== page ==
1 EXPECTATIONS – When a team regarded as a Cup favorite by ownership is eliminated in the first round and hasn’t advanced past the second round since 2009, it’s going to lead to a rumor filled summer, but it’s way, way too early to predict whether the Penguins might look to make a major shakup. “Expectations for our team is high, and no matter what your season looks like, the expectation was very high with this group and getting Sidney back with 14 games and to have a full compliment with players, with what this group has done, could have even set the expectations higher, ” head coach Dan Bylsma said. “There’s not a lot of words to describe this group, expectations, and what we thought with this compliment of players, ” he said
What I’d expect from Penguin management is a long evaluation process and they have to look closely at several areas from personnel, to how they evaluate players and even the system in place from Dan Bylsma has to be examined on how the Penguins defend.
2 STAAL’S FUTURE – Aside from a Game 1 defensive blunder on Jakub Voracek’s overtime winner in Game 1, Jordan Staal was the Penguins best forward in the series, being a consistent force offensively and leading the Penguins with 6 goals, 9 points and 8 even strength points in the series.
Staal’s future though with the Penguins is already and going to be a hot topic all summer. “I don’t wonder about it, ” Staal said following Game 6. “I love the guys in this room and I believe in everyone of the guys in this room. We have the character in this room and we didn’t give up in this series, just too bad we came up short. “It’s never easy to take, no matter what year, ” Staal said on the loss. “Not a good feeling but guys are definitely going to remember this feeling, hopefully take something positive out of it and do what we can next season.”
Here’s what to know about Staal: The Penguins are said to remain fully committed to trying to lock up Staal long-term as negotiations between the two sides can’t begin until July 1 and while league executives believe Staal is a $7 million a year player, whether Staal is a Penguin long-term is going to depend on whether Staal wants to explore a No. 1, No. 2 center role and top power play role or not as I wrote in March. That’s what individuals inside the Penguins organization believe it’s going to come down to. The Penguins know and are prepared to make Staal a $6+ million a year player, sources say.
If the Penguins ever reach the point of willing to explore Staal’s trade value, it’s going to be because they feel he fully intends on exploring the open market next July. Trading Staal would likely not involve immediate impact players coming the other way, most notably a No. 1 type defenseman as any team who trades for Staal would want a long-term commitment before giving away a significant haul of NHL ready players. It would be a big surprise if the Penguins looked to move Staal this summer.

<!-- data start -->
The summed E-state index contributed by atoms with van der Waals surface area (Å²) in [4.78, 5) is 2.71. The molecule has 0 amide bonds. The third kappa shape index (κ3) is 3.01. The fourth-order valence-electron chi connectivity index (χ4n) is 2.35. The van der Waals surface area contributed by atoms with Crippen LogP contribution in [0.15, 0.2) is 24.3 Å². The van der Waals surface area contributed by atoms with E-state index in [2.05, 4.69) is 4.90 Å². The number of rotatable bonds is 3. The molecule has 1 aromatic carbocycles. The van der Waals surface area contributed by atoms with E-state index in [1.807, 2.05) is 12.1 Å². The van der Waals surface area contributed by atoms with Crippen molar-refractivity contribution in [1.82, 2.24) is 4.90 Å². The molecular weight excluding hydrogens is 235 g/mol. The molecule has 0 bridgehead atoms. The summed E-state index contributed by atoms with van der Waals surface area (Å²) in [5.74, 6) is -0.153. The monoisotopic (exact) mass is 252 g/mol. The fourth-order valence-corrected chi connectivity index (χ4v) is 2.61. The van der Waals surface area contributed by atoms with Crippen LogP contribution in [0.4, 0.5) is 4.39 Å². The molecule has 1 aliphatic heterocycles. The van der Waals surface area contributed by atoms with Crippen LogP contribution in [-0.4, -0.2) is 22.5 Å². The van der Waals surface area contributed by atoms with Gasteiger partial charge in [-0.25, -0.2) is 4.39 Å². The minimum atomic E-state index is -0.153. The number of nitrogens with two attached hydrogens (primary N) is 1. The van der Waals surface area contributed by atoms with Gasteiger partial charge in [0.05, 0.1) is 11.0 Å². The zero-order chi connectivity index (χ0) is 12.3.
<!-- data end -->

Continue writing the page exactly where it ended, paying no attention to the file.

3. COUTURIER SHUTTING DOWN MALKIN – Evgeni Malkin had 8 points in the series and while those are respectable numbers, it never felt like Malkin was ever an impact player in the series, except in Game 4 when he scored a crucial turning point goal late in the first period of that particular game.
19 year old Sean Couturier, the Flyers 2011 first round pick, frustrated and shutdown Malkin limiting him to just 4 even strength points in the series. 19 year olds aren’t suppose to shutdown MVP’s of the league. The Flyers have a special player in Couturier and we also saw in this series that none of the Penguins stars were able to match the dominant play Claude Giroux put forth.
4 TALBOT – Money played a part in Max Talbot signing the with the Philadelphia Flyers this past summer but no one can say he made the wrong decision from how he fits in with the Flyers style.
Talbot was a major factor in the series with 3 goals, 1 assist and a +5 rating, while averaging 17:53 of ice time, including 4:01 of ice time shorthanded, which ranked 1st among Flyers forwards. Talbot who had two shorthanded goals in the series, has a lot of trust from head coach Peter Laviolette who relies heavily on Talbot in key situations, such as in a shutdown role and on the penalty kill. His last two years in Pittsburgh, Talbot was viewed more as a 4th liner by Bylsma.